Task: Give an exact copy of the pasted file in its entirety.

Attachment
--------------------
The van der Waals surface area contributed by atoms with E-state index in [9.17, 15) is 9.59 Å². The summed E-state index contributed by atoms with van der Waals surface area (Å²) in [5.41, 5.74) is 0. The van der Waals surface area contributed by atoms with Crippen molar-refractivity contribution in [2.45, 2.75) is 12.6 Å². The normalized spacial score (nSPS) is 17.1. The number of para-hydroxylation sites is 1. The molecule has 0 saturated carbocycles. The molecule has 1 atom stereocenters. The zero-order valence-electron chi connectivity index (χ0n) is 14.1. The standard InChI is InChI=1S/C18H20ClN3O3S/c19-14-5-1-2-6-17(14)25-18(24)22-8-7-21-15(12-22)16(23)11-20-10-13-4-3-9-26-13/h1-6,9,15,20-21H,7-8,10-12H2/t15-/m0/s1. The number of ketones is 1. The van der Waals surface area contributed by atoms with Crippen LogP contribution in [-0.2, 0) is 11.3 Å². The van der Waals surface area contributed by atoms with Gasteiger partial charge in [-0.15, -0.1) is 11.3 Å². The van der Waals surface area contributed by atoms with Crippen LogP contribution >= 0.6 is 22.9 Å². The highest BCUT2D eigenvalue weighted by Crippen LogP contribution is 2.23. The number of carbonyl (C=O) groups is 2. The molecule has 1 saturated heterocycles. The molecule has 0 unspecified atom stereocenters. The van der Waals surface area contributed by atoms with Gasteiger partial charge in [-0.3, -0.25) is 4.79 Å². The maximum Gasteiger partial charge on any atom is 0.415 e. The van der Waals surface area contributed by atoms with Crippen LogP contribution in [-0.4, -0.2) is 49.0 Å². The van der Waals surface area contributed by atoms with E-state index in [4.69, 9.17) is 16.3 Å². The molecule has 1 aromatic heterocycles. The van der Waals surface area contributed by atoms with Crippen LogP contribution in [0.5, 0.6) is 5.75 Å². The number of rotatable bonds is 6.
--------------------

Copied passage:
The van der Waals surface area contributed by atoms with E-state index in [9.17, 15) is 9.59 Å². The summed E-state index contributed by atoms with van der Waals surface area (Å²) in [5.41, 5.74) is 0. The van der Waals surface area contributed by atoms with Crippen molar-refractivity contribution in [2.45, 2.75) is 12.6 Å². The normalized spacial score (nSPS) is 17.1. The number of para-hydroxylation sites is 1. The molecule has 0 saturated carbocycles. The molecule has 1 atom stereocenters. The zero-order valence-electron chi connectivity index (χ0n) is 14.1. The standard InChI is InChI=1S/C18H20ClN3O3S/c19-14-5-1-2-6-17(14)25-18(24)22-8-7-21-15(12-22)16(23)11-20-10-13-4-3-9-26-13/h1-6,9,15,20-21H,7-8,10-12H2/t15-/m0/s1. The number of ketones is 1. The van der Waals surface area contributed by atoms with Crippen LogP contribution in [-0.2, 0) is 11.3 Å². The van der Waals surface area contributed by atoms with Gasteiger partial charge in [-0.15, -0.1) is 11.3 Å². The van der Waals surface area contributed by atoms with Crippen LogP contribution >= 0.6 is 22.9 Å². The highest BCUT2D eigenvalue weighted by Crippen LogP contribution is 2.23. The number of carbonyl (C=O) groups is 2. The molecule has 1 saturated heterocycles. The molecule has 0 unspecified atom stereocenters. The van der Waals surface area contributed by atoms with Gasteiger partial charge in [-0.3, -0.25) is 4.79 Å². The maximum Gasteiger partial charge on any atom is 0.415 e. The van der Waals surface area contributed by atoms with Crippen LogP contribution in [-0.4, -0.2) is 49.0 Å². The van der Waals surface area contributed by atoms with E-state index in [4.69, 9.17) is 16.3 Å². The molecule has 1 aromatic heterocycles. The van der Waals surface area contributed by atoms with Crippen LogP contribution in [0.5, 0.6) is 5.75 Å². The number of rotatable bonds is 6.